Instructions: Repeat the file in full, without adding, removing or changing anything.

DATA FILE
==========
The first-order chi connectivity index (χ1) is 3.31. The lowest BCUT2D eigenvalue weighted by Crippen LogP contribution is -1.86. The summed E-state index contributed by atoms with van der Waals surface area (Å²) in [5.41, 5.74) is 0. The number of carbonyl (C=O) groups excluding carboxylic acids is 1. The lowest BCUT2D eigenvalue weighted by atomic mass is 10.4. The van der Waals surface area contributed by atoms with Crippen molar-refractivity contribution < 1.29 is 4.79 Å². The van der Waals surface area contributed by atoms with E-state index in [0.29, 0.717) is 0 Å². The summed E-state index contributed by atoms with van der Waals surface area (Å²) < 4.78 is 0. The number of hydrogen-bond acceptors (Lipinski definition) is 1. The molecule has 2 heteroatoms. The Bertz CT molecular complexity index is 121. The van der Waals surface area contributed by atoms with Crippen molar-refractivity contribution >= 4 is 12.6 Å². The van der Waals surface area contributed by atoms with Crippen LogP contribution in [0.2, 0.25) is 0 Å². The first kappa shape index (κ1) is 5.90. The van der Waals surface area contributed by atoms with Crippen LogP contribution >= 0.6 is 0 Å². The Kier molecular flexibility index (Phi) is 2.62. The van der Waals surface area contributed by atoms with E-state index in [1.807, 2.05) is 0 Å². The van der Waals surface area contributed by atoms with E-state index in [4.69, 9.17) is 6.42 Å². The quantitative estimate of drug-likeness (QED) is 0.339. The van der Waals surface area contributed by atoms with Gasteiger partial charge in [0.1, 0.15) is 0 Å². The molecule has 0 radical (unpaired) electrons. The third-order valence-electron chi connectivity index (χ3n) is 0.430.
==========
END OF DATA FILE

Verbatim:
The first-order chi connectivity index (χ1) is 3.31. The lowest BCUT2D eigenvalue weighted by Crippen LogP contribution is -1.86. The summed E-state index contributed by atoms with van der Waals surface area (Å²) in [5.41, 5.74) is 0. The number of carbonyl (C=O) groups excluding carboxylic acids is 1. The lowest BCUT2D eigenvalue weighted by atomic mass is 10.4. The van der Waals surface area contributed by atoms with Crippen molar-refractivity contribution < 1.29 is 4.79 Å². The van der Waals surface area contributed by atoms with E-state index in [0.29, 0.717) is 0 Å². The summed E-state index contributed by atoms with van der Waals surface area (Å²) < 4.78 is 0. The number of hydrogen-bond acceptors (Lipinski definition) is 1. The molecule has 2 heteroatoms. The Bertz CT molecular complexity index is 121. The van der Waals surface area contributed by atoms with Crippen molar-refractivity contribution >= 4 is 12.6 Å². The van der Waals surface area contributed by atoms with Crippen LogP contribution in [0.2, 0.25) is 0 Å². The first kappa shape index (κ1) is 5.90. The van der Waals surface area contributed by atoms with Crippen LogP contribution >= 0.6 is 0 Å². The Kier molecular flexibility index (Phi) is 2.62. The van der Waals surface area contributed by atoms with E-state index in [1.807, 2.05) is 0 Å². The van der Waals surface area contributed by atoms with E-state index in [4.69, 9.17) is 6.42 Å². The quantitative estimate of drug-likeness (QED) is 0.339. The van der Waals surface area contributed by atoms with Gasteiger partial charge in [0.1, 0.15) is 0 Å². The molecule has 0 radical (unpaired) electrons. The third-order valence-electron chi connectivity index (χ3n) is 0.430.